A marmot is a burrowing animal belonging to the rodent and squirrel families. Often referred to as the "giant squirrel," marmot facial features are very similar to that of squirrels. Their bodies are rounder and covered with thick silver-brown fur with a bushy tail. The species of marmot that is indigenous to Washington is the Olympic marmot, though the 14 other marmot species can be found throughout North America, Europe, and even the Siberian region of Russia. Designated recently in May of 2009, less than 2,000 Olympic marmot now live in Olympic National Park, where they are protected by state laws. They feast on grass, berries, mosses, lichens, and flowers, digging elaborate burrows that serve as underground tunnels safe from most predators. These little critters are unique in that they hibernate for 8 months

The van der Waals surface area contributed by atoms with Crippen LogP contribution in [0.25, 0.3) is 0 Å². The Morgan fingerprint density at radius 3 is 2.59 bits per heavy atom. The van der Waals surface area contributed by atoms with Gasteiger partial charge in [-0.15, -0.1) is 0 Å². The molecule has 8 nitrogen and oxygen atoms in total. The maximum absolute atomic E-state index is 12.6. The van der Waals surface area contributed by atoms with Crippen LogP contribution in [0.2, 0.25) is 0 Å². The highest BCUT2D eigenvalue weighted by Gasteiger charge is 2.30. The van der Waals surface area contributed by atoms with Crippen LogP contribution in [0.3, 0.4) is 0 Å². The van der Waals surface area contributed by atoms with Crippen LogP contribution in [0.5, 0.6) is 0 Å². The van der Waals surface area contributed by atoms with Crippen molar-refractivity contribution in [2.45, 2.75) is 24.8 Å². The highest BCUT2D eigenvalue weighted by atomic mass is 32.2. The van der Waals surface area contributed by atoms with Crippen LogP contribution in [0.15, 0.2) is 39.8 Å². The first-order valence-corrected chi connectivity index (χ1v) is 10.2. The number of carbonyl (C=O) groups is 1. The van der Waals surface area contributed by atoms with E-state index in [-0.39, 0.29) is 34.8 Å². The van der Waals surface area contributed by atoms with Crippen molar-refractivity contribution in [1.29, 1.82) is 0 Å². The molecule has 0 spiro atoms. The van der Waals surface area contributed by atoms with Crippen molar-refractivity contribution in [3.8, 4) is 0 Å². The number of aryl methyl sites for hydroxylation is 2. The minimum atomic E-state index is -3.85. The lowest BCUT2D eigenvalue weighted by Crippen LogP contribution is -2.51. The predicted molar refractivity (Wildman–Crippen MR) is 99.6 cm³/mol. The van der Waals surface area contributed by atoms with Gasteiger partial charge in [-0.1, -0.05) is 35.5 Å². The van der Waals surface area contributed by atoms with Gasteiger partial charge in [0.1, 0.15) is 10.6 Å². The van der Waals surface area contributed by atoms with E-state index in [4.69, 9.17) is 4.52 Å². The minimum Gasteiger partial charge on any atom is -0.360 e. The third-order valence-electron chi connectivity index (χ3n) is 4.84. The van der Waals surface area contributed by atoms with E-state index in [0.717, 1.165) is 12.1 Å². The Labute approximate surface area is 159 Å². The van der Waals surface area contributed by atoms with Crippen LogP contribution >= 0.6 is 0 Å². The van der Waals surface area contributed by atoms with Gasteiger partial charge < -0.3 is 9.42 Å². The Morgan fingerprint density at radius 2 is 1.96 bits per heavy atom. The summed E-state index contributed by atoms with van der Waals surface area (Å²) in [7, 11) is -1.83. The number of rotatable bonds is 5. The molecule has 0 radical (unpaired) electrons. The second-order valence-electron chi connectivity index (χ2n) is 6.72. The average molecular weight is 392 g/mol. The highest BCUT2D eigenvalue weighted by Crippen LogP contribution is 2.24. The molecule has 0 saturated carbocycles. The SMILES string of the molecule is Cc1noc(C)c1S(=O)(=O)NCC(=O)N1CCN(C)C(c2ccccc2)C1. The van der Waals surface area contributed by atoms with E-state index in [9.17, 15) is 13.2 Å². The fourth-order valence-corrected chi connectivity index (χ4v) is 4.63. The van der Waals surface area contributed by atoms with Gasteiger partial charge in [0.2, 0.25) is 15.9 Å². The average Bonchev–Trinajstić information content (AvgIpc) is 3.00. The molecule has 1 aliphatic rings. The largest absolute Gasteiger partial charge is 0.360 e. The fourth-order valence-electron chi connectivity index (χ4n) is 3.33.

Alaska — Moose

Alaska and Maine are like-minded, as both have the moose as their state mammal. This became official in Alaska in 1998 when then-Governor Tony Knowles signed the designation into law. The large ungulates roam Alaska from the Unuk River in the southeast to the Arctic Slope. They're most often found in second-growth birch forests, on timberline plateaus, and along major rivers in the south central and interior parts of the state. Alaskan moose are the largest subspecies of moose, reaching weights of up to 1,600 pounds and heights of up to seven feet. Meanwhile, their impressive antlers weigh in at an average of 45-50 pounds but can get as heavy as 75 pounds. They're also so well-suited to Alaskan winters that scientists have not yet been able to find at which temperature they begin to expend energy to stay warm.

Hawai'i — Hawaiian Monk Seal